Monday 22 January 2018

Religious 'must pay more' to abuse fund

Mark O'Regan

Mark O'Regan

EIGHTEEN religious congregations who ran residential institutions where children were abused must pay more toward a compensation fund for victims, Education Minister Ruairi Quinn demanded yesterday.

He will write to each congregation separately in the next two weeks to outline his position, asking them to pay in total €600m in cash or property -- half the cost of the €1.2bn compensation fund.

"He's not satisfied with the response he's received to date from the congregations. The minister asked them for a 50pc contribution out of the €1.2bn bill but they haven't reached this target," a Department of Education spokesperson said yesterday in response to inquiries from the Irish Independent.

She added: "The €600m may not be paid completely in cash; we're also looking at the possibility of property being transferred. He'll be addressing the legal mechanisms for the transfer of school property in his correspondence. Given the findings in the Ryan Report, they need to step up to their responsibilities."

The department was unable to provide exact figures of how much the religious institutions had paid to date in cash or land.

In 2009, the Ryan Commission published its findings that children put into state care in religious-run residential institutions had suffered systemic abuse.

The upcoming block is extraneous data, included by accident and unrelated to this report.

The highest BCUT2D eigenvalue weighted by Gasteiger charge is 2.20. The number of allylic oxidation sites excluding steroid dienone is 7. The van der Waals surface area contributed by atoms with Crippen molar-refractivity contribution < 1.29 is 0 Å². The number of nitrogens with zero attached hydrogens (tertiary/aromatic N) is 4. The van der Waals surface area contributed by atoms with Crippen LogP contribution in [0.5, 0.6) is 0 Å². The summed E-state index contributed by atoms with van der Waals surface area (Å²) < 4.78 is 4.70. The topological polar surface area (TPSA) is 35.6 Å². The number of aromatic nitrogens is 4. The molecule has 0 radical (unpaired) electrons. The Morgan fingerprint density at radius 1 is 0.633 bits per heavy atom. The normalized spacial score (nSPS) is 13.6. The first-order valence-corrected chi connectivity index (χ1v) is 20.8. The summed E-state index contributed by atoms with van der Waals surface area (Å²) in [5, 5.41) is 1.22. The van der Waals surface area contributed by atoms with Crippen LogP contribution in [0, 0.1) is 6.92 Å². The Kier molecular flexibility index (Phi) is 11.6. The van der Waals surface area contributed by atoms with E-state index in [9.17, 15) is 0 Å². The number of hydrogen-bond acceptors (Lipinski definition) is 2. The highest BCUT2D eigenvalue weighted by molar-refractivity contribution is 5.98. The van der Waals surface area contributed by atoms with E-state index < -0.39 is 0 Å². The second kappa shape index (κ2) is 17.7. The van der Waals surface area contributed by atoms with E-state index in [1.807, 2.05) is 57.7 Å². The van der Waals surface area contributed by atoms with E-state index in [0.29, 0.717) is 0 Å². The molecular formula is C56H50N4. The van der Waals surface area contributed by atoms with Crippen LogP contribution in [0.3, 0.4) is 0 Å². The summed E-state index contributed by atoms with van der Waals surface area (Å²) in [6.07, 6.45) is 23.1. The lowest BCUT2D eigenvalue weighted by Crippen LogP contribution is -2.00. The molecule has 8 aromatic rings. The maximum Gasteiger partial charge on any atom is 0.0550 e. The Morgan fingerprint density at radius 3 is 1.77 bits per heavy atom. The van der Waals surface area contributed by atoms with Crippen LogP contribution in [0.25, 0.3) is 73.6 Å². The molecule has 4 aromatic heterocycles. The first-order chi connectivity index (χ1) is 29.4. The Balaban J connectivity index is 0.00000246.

Meanwhile, a survivor urged yesterday that the deaths of up to 219 children in a home for Protestant unmarried mothers be made part of a government inquiry.

Survivor and campaigner Derek Linster accused the Government of discriminating against Protestants by failing to pay compensation for mistreatment at the Bethany mother and baby home.

The majority of children who died were illegitimate and born between 1922 and 1949.


Mr Linster said many of these children were victims of "starvation'' combined with a lack of proper care. He said the Government was spending €1.2bn on helping the "Catholic abused'' but insisted it was a "sectarian'' approach to confine state intervention to one particular denomination.

Former Bethany residents are angry that they have been excluded from the inquiry into allegations of abuse at the Catholic-run Magdalene Laundries.

Mr Linster, chairman of Bethany Survivors' Group, said the government of the time ignored what inspectors of the Dublin home were saying.

Justice Minister Alan Shatter has indicated there are no immediate plans to establish an inquiry into the Bethany home.

Irish Independent

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